Orthodontics, formally orthodontics and dentofacial orthopedics, is the first specialty of dentistry that is concerned with the study and treatment of malocclusions (improper bites), which may be a result of tooth irregularity, disproportionate jaw relationships, or both. Orthodontic treatment can focus on dental displacement only, or can deal with the control and modification of facial growth. In the latter case it is better defined as "dentofacial orthopaedics"
For comprehensive orthodontic treatment, most commonly, metal wires ("Jushi") are inserted into orthodontic brackets (see dental braces), which can be made from stainless steel or a more aesthetic ceramic material. The wires interact with the brackets to move teeth into the desired positions. Other methods may include Invisalign, which consists of clear plastic aligners that move teeth.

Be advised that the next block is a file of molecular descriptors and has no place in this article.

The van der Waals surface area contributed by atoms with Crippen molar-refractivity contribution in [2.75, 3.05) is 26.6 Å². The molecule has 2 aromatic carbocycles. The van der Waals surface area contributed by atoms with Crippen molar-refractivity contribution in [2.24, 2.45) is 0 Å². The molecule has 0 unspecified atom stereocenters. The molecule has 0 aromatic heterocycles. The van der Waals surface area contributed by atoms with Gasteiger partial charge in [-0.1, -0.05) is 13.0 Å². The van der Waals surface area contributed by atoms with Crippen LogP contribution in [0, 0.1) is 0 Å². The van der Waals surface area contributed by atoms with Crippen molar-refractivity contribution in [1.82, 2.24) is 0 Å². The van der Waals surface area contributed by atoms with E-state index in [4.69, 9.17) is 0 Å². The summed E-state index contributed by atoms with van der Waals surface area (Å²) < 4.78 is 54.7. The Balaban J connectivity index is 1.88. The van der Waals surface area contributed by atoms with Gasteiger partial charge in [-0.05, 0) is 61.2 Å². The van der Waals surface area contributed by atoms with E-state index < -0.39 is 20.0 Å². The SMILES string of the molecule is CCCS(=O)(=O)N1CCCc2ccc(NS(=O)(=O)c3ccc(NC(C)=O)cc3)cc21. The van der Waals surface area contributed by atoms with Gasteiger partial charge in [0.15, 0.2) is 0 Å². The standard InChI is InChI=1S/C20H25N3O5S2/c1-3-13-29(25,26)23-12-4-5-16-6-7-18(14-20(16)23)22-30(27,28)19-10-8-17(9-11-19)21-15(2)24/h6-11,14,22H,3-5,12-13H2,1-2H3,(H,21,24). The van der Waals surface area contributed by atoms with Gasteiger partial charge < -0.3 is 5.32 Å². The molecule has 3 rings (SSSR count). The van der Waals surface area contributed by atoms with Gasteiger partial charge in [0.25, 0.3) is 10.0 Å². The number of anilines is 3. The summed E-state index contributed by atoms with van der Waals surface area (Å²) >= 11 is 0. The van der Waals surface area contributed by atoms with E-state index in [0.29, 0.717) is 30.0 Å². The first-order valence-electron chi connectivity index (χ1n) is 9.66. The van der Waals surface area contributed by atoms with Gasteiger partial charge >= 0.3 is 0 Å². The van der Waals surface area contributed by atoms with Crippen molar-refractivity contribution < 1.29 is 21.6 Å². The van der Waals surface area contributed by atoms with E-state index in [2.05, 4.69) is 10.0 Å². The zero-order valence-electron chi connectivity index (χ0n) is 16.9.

Orthodontics is the study of dentistry that is concerned with the treatment of improper bites, and crooked teeth. Orthodontic treatment can help fix the patient's teeth and set them in the right place. Orthodontists usually use braces and retainers to set the patient's teeth. There are, however, orthodontists who work on reconstructing the entire face rather than focusing exclusively on teeth. After a course of active orthodontic treatment, patients will typically wear retainers, which maintain the teeth in their improved positions while surrounding bone reforms around them. The retainers are generally worn full-time for a period, anywhere from just a few days to a year, then part-time (typically, nightly during sleep) for as long as the orthodontist recommends. It is possible for the teeth to stay aligned without regular retainer wear. However, there are many reasons teeth will crowd as a person ages, whether or not the individual ever experienced orthodontic treatment; thus there is no guarantee that teeth will stay aligned without retention. For this reason, many orthodontists prescribe night-time or part-time retainer wear for many years after orthodontic treatment (potentially for life). Adult orthodontic patients are more likely to need lifetime retention.